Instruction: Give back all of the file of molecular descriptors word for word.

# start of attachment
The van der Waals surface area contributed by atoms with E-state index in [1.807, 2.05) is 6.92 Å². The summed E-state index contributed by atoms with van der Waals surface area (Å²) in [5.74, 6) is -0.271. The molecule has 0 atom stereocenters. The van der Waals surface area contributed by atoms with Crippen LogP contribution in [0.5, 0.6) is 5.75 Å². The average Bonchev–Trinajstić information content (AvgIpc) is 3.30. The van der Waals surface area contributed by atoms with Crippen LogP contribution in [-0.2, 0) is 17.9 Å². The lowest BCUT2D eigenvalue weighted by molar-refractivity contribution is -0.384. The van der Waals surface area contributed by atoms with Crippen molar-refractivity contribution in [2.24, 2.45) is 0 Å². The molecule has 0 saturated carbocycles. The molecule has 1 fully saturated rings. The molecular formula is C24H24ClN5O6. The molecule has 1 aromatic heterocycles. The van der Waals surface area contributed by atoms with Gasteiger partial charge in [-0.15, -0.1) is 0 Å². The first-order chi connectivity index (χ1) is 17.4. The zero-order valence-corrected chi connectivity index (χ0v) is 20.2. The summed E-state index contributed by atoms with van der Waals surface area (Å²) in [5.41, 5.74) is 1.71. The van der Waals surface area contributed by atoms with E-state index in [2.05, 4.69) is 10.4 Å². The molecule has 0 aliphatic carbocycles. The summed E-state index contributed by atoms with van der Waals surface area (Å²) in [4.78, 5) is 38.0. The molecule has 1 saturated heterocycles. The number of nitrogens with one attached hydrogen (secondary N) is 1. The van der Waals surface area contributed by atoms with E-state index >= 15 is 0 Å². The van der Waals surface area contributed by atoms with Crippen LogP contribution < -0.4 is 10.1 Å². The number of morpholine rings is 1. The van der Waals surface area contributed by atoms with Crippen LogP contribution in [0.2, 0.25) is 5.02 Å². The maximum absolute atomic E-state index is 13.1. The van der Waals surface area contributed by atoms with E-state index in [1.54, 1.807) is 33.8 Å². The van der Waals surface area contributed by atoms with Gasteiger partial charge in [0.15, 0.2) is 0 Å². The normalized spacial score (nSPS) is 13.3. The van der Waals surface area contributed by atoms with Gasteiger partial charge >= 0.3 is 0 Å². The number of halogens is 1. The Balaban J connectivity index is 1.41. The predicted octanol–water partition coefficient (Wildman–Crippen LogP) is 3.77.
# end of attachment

The van der Waals surface area contributed by atoms with E-state index in [1.807, 2.05) is 6.92 Å². The summed E-state index contributed by atoms with van der Waals surface area (Å²) in [5.74, 6) is -0.271. The molecule has 0 atom stereocenters. The van der Waals surface area contributed by atoms with Crippen LogP contribution in [0.5, 0.6) is 5.75 Å². The average Bonchev–Trinajstić information content (AvgIpc) is 3.30. The van der Waals surface area contributed by atoms with Crippen LogP contribution in [-0.2, 0) is 17.9 Å². The lowest BCUT2D eigenvalue weighted by molar-refractivity contribution is -0.384. The van der Waals surface area contributed by atoms with Crippen molar-refractivity contribution in [2.24, 2.45) is 0 Å². The molecule has 0 saturated carbocycles. The molecule has 1 fully saturated rings. The molecular formula is C24H24ClN5O6. The molecule has 1 aromatic heterocycles. The van der Waals surface area contributed by atoms with Gasteiger partial charge in [-0.15, -0.1) is 0 Å². The first-order chi connectivity index (χ1) is 17.4. The zero-order valence-corrected chi connectivity index (χ0v) is 20.2. The summed E-state index contributed by atoms with van der Waals surface area (Å²) in [5.41, 5.74) is 1.71. The van der Waals surface area contributed by atoms with E-state index in [2.05, 4.69) is 10.4 Å². The molecule has 0 aliphatic carbocycles. The summed E-state index contributed by atoms with van der Waals surface area (Å²) in [4.78, 5) is 38.0. The molecule has 1 saturated heterocycles. The number of nitrogens with one attached hydrogen (secondary N) is 1. The van der Waals surface area contributed by atoms with E-state index >= 15 is 0 Å². The van der Waals surface area contributed by atoms with Crippen LogP contribution < -0.4 is 10.1 Å². The number of morpholine rings is 1. The van der Waals surface area contributed by atoms with Crippen LogP contribution in [0.2, 0.25) is 5.02 Å². The maximum absolute atomic E-state index is 13.1. The van der Waals surface area contributed by atoms with E-state index in [1.54, 1.807) is 33.8 Å². The van der Waals surface area contributed by atoms with Gasteiger partial charge in [0.15, 0.2) is 0 Å². The normalized spacial score (nSPS) is 13.3. The van der Waals surface area contributed by atoms with Gasteiger partial charge >= 0.3 is 0 Å². The number of halogens is 1. The Balaban J connectivity index is 1.41. The predicted octanol–water partition coefficient (Wildman–Crippen LogP) is 3.77.